I am an energy and nuclear engineer graduated at La Sapienza University of Rome in 2015. I carried out my MSc thesis after a six-month internship at the Belgian Nuclear Research Centre (SCK•CEN) as part of the safety group in the frame of project MYRRHA. Afterwards, I became a PhD candidate at Delft University of Technology (TUD) joining the transport phenomena group. I spend the majority of the working time at the same SCK•CEN which is sponsoring, together with ENGIE, my research project. Anyway, I regularly come back in TUD to have progress meetings with my supervisor and colleagues. I like travelling, learning different languages and exploiting all the possibilities this challenging experience is giving me. My passions are science, technology and photography but basketball and my Harley Davidson have their special spaces in my heart. Family is the strongest value of my life.
Study of low Prandtl number heat transfer in the E-SCAPE liquid metal pool facility
Liquid metal-cooled fast reactors can contribute to the future of nuclear energy production thanks to the possibility of using more efficiently natural resources and reducing the amount and lifetime of nuclear waste. Sodium and lead(-alloys) are envisaged to be the most likely choices for the primary cooling systems of such reactors. At SCK•CEN, the Multi-purpose hYbrid Research Reactor for Hightech Applications (MYRRHA) is being designed to be a pool-type fast reactor prototype cooled by Lead-Bismuth Eutectic (LBE).
Thermal hydraulics is recognized Thermal hydraulics is a key aspect in the design phase and safety analyses of such advanced systems. Three-dimensional flows of liquid metals need to be carefully investigated, modelled and tested in natural and forced convection regimes. In large compartments as the upper and lower plena of MYRRHA, typical flow patterns are characterized by multi-jet interactions. Hence, the jet flow can be considered as one of the most representative flow regimes to be analysed to achieve more insights in mixing phenomena within such advanced pool-type systems.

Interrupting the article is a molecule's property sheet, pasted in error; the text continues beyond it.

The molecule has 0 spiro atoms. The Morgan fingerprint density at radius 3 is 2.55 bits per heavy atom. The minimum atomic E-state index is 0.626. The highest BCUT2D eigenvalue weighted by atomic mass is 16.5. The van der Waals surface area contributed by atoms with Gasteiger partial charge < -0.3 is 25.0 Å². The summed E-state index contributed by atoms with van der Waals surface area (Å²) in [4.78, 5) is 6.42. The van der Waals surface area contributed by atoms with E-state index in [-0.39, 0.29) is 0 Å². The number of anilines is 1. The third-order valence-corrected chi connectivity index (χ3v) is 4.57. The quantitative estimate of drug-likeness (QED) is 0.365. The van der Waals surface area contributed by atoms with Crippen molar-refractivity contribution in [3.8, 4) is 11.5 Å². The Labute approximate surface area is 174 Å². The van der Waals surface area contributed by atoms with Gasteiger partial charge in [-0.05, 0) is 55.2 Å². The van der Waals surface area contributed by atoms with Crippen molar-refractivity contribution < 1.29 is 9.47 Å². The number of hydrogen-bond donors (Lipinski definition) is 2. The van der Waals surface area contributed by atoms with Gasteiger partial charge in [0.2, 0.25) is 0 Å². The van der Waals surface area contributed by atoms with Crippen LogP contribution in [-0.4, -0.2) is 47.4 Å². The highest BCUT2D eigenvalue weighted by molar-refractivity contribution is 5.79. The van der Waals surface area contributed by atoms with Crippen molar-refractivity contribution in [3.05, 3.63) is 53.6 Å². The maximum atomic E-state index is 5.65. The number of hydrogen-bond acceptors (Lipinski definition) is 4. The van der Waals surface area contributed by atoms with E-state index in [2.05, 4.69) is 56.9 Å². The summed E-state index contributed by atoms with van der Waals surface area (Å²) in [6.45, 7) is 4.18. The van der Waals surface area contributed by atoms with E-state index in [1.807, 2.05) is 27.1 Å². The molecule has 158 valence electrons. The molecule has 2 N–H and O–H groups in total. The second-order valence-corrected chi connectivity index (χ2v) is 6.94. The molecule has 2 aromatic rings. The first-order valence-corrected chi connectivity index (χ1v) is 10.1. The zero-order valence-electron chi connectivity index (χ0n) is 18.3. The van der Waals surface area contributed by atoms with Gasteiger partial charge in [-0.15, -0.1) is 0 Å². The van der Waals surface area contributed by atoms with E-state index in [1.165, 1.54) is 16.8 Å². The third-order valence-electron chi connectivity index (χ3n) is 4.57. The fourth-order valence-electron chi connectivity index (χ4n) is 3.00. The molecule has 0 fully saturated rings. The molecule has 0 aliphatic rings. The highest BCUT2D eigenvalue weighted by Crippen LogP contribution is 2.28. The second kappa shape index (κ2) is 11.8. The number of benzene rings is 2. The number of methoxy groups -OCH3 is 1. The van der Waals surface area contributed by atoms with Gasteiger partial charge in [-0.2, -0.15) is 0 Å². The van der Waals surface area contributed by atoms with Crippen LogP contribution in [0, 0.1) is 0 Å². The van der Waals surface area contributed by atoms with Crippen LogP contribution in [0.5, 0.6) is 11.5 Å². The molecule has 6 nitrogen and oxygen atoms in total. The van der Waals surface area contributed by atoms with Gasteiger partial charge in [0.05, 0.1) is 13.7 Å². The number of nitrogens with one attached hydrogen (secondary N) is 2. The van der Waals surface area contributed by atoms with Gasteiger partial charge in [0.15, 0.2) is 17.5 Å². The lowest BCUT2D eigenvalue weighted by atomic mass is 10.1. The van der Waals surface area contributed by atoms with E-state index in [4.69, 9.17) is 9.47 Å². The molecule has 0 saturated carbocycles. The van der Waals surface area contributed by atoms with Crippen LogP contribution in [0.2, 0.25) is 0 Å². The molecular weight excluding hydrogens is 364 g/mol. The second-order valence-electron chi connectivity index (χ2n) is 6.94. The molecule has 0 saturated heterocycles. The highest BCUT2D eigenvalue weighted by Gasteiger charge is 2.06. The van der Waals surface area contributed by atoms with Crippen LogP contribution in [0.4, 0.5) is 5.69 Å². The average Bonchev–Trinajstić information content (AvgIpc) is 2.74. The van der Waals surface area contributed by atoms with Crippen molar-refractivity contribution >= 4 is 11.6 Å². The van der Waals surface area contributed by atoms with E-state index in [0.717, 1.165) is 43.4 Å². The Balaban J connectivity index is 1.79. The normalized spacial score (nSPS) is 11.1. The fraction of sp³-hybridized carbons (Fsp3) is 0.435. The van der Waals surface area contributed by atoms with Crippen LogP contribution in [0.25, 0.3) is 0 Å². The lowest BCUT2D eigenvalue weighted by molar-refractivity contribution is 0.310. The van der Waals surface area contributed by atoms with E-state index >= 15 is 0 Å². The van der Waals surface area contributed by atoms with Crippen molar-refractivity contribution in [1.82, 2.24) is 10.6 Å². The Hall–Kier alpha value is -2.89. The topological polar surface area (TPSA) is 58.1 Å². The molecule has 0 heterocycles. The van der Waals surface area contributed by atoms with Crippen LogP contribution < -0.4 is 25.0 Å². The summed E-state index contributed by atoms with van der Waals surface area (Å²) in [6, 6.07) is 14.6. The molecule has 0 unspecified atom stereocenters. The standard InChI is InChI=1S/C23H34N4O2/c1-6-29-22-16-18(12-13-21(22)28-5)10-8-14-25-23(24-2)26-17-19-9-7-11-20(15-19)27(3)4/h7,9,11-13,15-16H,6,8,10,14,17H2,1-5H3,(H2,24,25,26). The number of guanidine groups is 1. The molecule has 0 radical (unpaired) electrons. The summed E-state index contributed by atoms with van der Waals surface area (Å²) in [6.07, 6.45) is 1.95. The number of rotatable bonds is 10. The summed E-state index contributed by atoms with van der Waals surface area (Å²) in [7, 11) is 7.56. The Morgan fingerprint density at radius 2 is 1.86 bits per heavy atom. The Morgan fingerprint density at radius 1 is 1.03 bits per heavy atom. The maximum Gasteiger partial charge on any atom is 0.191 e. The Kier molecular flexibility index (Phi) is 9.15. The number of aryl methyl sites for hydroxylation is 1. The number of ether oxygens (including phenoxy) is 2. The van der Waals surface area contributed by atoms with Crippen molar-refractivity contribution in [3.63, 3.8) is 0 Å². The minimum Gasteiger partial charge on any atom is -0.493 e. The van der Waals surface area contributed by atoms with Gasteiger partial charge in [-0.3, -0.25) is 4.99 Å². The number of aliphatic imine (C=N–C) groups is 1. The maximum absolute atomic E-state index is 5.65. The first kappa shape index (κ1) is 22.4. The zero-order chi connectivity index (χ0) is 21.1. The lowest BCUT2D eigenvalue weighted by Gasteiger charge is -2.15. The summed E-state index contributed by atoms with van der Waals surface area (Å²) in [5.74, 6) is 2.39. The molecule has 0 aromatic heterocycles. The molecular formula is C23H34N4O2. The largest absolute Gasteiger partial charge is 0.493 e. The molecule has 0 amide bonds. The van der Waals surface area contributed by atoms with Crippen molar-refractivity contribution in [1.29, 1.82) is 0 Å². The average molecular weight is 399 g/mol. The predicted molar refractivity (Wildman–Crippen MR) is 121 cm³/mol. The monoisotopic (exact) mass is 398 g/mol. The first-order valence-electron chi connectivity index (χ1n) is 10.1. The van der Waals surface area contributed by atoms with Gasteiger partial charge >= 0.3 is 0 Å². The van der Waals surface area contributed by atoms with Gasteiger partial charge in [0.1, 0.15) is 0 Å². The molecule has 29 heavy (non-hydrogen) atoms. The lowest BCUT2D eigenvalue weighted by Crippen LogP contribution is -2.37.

Industrial CFD tools assume turbulent heat fluxes to be analogously modelled to Reynolds stresses in the time-averaged momentum and energy equations respectively. This hypothesis is mainly valid for forced convection flows with Pr = 1. Since liquid metals are characterized by significantly lower Pr values (i.e. PrLBE = 0.025), the previous assumption is not applicable and innovative engineering THT models have been proposed more recently. The latter have mainly been developed and tested on wall-confined flows since there is still a limited database of reference to wall-unconfined flows.
Hence, the goal of our PhD research is to provide new database of reference to jet flows with low-Pr fluids and improve available low-Pr THT models. LESs of a forced single-jet flow with heated co-flow at Pr = 0.71, 0.2, 0.025 and 0.006 were performed and experimentally validated in collaboration with The von Karman Institute for Fluid Dynamics. Here, PIV and probes measurements are performed on the MYRTE wind tunnel which is operate air (Pr = 0.71) and He-Xe (Pr = 0.2). On the basis of the generated results and other available databases of reference, RANS simulations are being performed on the same forced single-jet case and a non-isothermal triple-jet flow in the same range of Pr values. Different THT models to low-Pr were implemented in OpenFoam and their performances are being assessed to select the most promising methodology.
Approaching the actual configuration of MYRRHA, the selected THT model will be improved to achieve a flow- and geometry-independent modelling of mixing phenomena in liquid metals. Additional simulations and experimental activities will be performed on more realistic configurations, such as the European-SCAled Pool Experiment (E-SCAPE) which represents a 1/6 scaled version of the primary loop of MYRRHA cooled by LBE which is under operation at SCK•CEN.